Monday, August 14, 2017

Goodwill, a poem by Marjie Giffin

Goodwill

is scattered all over the canopied bay
among the trampled cardboard boxes
and crumpled bags and soggy sheets.
A young, moody-faced teen languishes
on the curb, nodding when spoken to
but not answering my motion for help.
Figures, I think, cursing lazy youth,
as I trot to the back of my car and heave
up the hatch and begin loading my arms
with all the added goodwill I can muster:
baubles that came from Macy’s, canisters
that once spilled out Gold Medal flour,
baby dolls that were kissed and held.
No time for sentiment; tepid rain drips
from the awning and pools on cracked,
uneven cement. The scent of moldy
cast-offs mixes with the mustiness
of tentative, springtime rain. A sack
of Christmas candies catches the eye
of the non-attentive teen; May I?
his eyes seem to ask. I toss it to him
like a bridal bouquet. In the rearview
mirror as I pull away, I see him grinning
as he digs in the crinkly silver sack.

Marjie Giffin


About the poet: “I am an Indianapolis writer who has recently been published in Poetry Quarterly, Flying Island, Snapdragon, Words and Sounds, and in a teaching anthology. I am active with the Indiana Writers Center and participate in many workshops.”






















Monday, August 7, 2017

In Red's Juke Joint in Clarksdale, a poem by Norbert Krapf

In Red's Juke Joint in Clarksdale
by Norbert Krapf

In Red's juke joint they play the blues
after the sun don't shine. The notes
they play are blue but the ones plugged in
on the wall glow red and the beer bottles

Red sells from behind the bar are cold and brown.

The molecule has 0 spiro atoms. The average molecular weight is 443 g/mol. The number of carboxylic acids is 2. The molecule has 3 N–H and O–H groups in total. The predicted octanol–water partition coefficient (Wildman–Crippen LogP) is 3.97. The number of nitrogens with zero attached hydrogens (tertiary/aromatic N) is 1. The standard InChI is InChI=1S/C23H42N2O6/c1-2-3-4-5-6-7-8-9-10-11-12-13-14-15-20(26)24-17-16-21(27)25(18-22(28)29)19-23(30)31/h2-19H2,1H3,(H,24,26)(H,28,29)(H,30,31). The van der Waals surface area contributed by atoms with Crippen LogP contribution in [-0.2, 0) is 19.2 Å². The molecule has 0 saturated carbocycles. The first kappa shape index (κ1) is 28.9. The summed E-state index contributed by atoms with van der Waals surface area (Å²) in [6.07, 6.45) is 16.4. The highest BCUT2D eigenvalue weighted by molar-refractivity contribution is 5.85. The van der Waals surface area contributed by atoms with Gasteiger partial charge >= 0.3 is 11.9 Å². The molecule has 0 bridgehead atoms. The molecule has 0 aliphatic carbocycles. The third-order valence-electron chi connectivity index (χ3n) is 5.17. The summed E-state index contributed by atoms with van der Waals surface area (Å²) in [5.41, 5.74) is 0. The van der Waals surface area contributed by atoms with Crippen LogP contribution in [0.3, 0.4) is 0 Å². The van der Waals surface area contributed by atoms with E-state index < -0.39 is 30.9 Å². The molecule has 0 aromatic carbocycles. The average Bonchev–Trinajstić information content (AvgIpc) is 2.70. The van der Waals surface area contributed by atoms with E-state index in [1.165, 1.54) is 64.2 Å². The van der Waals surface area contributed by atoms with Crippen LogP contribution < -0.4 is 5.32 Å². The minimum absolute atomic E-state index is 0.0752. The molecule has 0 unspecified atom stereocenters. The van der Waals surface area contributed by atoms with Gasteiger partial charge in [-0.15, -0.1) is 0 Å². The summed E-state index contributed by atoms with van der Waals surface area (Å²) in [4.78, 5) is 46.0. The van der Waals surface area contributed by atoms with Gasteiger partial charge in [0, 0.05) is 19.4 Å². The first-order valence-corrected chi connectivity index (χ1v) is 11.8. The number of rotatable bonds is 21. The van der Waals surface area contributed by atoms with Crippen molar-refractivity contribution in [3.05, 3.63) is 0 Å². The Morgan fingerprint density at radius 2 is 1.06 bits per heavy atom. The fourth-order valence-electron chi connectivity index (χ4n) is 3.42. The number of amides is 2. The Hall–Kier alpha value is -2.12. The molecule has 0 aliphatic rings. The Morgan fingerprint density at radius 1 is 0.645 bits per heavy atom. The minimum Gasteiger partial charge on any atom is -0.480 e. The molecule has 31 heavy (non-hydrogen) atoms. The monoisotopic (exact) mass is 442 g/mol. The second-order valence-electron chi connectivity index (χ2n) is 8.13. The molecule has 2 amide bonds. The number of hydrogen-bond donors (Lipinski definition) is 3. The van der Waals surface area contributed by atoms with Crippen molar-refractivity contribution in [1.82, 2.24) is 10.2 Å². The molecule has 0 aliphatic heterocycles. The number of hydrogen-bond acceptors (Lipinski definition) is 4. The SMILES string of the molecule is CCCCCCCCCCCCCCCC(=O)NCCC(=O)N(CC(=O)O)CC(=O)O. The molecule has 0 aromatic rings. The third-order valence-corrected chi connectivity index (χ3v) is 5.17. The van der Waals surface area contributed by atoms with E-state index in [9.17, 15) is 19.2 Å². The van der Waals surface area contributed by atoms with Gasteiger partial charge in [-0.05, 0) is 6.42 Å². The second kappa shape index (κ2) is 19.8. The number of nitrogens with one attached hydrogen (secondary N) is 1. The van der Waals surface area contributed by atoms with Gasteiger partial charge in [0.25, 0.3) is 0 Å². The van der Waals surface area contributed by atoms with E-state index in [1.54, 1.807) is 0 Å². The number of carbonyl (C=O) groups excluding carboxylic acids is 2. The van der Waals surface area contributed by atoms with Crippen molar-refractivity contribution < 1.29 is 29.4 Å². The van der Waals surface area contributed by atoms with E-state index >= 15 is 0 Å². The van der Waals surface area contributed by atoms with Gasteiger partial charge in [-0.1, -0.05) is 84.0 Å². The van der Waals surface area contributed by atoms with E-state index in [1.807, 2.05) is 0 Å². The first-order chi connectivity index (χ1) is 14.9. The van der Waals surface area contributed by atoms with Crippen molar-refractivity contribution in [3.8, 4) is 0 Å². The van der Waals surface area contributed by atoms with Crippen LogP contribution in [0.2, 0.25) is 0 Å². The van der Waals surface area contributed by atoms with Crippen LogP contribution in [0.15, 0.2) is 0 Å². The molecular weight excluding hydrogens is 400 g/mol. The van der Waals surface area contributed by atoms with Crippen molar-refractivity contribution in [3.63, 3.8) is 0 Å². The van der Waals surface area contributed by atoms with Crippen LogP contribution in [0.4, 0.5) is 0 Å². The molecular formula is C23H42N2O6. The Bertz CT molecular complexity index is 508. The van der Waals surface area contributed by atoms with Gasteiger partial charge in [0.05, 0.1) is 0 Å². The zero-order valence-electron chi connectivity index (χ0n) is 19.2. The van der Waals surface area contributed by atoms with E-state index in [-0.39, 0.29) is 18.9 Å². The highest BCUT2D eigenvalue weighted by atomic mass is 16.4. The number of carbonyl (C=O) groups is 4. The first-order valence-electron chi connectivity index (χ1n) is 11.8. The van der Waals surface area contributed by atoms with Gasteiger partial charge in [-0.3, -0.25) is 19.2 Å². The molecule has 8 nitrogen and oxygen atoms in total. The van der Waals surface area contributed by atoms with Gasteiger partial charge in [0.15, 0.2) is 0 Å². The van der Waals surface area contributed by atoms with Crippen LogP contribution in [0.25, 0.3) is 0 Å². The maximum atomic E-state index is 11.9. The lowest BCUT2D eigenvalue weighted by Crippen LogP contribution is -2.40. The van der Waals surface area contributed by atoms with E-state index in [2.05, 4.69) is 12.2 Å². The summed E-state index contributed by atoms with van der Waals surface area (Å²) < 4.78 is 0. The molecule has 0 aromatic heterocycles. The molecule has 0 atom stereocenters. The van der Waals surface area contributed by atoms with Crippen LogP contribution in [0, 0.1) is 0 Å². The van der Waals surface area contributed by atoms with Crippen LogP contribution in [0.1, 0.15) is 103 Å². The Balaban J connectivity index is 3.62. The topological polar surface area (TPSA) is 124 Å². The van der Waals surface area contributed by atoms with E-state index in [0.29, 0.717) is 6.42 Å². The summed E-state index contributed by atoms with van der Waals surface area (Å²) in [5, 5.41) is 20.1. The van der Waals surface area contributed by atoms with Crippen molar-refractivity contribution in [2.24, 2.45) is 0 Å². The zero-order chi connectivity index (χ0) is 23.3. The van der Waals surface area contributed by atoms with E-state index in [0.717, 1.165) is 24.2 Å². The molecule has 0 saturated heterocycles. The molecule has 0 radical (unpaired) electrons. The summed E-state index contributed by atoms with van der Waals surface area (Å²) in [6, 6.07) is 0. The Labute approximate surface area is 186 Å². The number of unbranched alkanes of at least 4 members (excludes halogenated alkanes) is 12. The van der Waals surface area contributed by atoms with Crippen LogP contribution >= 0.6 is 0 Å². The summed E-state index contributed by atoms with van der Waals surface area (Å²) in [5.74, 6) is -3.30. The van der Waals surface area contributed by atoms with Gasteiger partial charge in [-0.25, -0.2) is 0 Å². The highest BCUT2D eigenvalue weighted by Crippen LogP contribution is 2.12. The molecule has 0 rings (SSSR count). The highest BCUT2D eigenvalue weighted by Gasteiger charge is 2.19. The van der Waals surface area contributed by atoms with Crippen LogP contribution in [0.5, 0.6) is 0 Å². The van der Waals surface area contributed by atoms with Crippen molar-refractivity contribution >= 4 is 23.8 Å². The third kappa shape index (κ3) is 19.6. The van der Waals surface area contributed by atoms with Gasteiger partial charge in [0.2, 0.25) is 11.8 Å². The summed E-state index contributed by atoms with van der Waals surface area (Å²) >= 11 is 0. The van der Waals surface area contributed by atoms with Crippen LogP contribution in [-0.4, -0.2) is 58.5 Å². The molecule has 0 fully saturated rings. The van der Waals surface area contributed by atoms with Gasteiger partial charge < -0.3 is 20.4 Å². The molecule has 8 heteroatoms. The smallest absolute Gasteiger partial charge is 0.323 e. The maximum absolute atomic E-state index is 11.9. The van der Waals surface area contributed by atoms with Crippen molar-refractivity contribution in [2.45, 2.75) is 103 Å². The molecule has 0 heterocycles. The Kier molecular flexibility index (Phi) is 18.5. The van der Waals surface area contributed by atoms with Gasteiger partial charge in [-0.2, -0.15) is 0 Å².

A small river flows behind the old building
and in front stands a cut barrel in which meat smokes.
Between the river and the smoke the blues cook

all night long and the beer flows as slow and long
as the river don't stop. People come to sit
on bar stools and chairs and listen to the blues
nights the way they come to sit in pews in church

Sunday mornings and in Red's and in the church
the music is about the same though some people
say the music in the juke joint comes from the Devil
and in church it comes from God. My ears tell me

the music in Red's is the call and response of the Devil
and God talkin' together and the people listen
the same whether the smoke comes from a candle
or meat and all the singing sounds sacred.

About the poet: Former Indiana Poet Laureate Norbert Krapf's most recent poetry collection is Catholic Boy Blues, which was followed by the related prose memoir Shrinking the Monster, winner of an Illumination Book Award and finalist for an INDIES Award. Forthcoming is a collection of poems about his grandson (almost three), Cheerios in Tuscany. Norbert co-facilitates a workshop with Liza Hyatt, Bless This Mess: Writing About Difficult Relationships. For more, see www.krapfpoetry.co